Thursday, June 21, 2018, 12:00PM (ET)
Transit in the 2000s: Where Does It Stand and Where Is It Headed?
U.S. public transit has experienced something of a renaissance in the 2000s, with per capita service levels increasing nationwide and public investment growing even faster—particularly expenditures on rail transit. Despite this expansion, overall transit patronage has been relatively flat, and has declined significantly since 2014. What is behind these trends, and what do they portend for the future of transit? In this paper we consider three challenges shaping transit today and in the years ahead: (1) the asymmetry of transit supply and use make it especially vulnerable to changes and disruptions; (2) many of the factors that determine transit ridership, such as levels of private vehicle ownership and use, are largely beyond the control of transit agencies; and (3) there remains no consensus about what purpose transit should serve—politically the industry thrives on the idea that it will reduce congestion or clean the air, while in practice it primarily moves poor people, a very different and sometimes conflicting role. How successfully transit systems manage each of these challenges will shape their future roles and significance. Download Handout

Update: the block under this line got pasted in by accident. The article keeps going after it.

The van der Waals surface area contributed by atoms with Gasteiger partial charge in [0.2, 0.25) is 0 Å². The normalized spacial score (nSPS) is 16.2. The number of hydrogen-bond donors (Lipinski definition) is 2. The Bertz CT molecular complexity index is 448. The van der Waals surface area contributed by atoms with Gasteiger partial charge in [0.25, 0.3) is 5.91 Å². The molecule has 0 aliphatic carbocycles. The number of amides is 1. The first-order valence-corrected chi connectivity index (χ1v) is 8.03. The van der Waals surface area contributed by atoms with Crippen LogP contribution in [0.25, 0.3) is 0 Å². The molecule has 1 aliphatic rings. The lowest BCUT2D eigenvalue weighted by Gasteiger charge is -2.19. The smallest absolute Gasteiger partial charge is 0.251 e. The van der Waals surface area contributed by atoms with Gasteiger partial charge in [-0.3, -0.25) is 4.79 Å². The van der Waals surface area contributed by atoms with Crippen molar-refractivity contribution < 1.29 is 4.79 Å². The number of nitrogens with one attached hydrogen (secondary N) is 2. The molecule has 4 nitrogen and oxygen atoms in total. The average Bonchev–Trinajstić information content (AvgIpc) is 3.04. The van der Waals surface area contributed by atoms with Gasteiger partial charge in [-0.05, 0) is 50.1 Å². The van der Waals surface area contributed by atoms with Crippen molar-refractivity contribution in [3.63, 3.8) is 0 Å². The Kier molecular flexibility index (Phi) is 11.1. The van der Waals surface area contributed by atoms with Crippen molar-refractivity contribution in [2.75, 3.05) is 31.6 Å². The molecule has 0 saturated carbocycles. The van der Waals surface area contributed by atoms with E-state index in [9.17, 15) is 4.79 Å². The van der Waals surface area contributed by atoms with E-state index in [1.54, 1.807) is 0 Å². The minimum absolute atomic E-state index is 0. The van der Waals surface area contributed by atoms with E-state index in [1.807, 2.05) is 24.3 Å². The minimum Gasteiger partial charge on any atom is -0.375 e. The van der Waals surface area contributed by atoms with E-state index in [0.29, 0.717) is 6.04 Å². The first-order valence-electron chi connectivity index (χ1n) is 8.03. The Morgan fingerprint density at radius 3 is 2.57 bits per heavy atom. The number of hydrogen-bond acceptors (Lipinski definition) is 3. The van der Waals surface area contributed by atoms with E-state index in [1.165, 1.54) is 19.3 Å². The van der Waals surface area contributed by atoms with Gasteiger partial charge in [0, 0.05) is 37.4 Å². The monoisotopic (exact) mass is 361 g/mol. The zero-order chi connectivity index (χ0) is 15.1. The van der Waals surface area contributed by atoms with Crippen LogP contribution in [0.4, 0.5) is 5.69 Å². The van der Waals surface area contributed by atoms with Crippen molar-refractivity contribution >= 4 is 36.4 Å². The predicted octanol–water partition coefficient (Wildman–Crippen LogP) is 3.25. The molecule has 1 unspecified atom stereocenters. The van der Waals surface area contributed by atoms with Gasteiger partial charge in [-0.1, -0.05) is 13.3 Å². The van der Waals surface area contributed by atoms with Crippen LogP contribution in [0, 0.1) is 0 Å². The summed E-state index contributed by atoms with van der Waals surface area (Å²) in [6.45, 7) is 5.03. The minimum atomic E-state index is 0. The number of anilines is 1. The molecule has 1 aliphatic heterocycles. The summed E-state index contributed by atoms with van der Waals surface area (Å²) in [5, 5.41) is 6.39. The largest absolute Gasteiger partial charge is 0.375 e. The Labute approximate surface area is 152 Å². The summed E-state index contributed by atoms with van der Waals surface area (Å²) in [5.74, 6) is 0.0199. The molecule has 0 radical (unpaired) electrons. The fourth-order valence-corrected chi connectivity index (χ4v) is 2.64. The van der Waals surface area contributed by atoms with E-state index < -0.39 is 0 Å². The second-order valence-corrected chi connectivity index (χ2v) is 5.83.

This presentation will discuss the main points of an article published in the Journal of Public Transportation.
Presenters: Michael Manville, Brian D. Taylor, and Evelyn Blumenberg; UCLA Luskin School of Public Affairs
Michael Manville, Ph.D. is assistant professor of Urban Planning at the UCLA Luskin School of Public Affairs, and a faculty affiliate of the UCLA Institute of Transportation Studies. His research focuses on the relationships between transportation and land use, as well as on local public finance.
Brian D. Taylor, Ph.D. is professor of Urban Planning, director of the Institute of Transportation Studies, and director of the Lewis Center for Regional Policy Studies at the UCLA Luskin School of Public Affairs. His research and teaching center on travel behavior as well as transportation equity, finance, history, and politics.
Evelyn Blumenberg, Ph.D. is professor of Urban Planning at the UCLA Luskin School of Public Affairs. Her research focuses on the effects of urban structure—the spatial location of residents, employment, and services—on economic outcomes for immigrants and low-wage workers.
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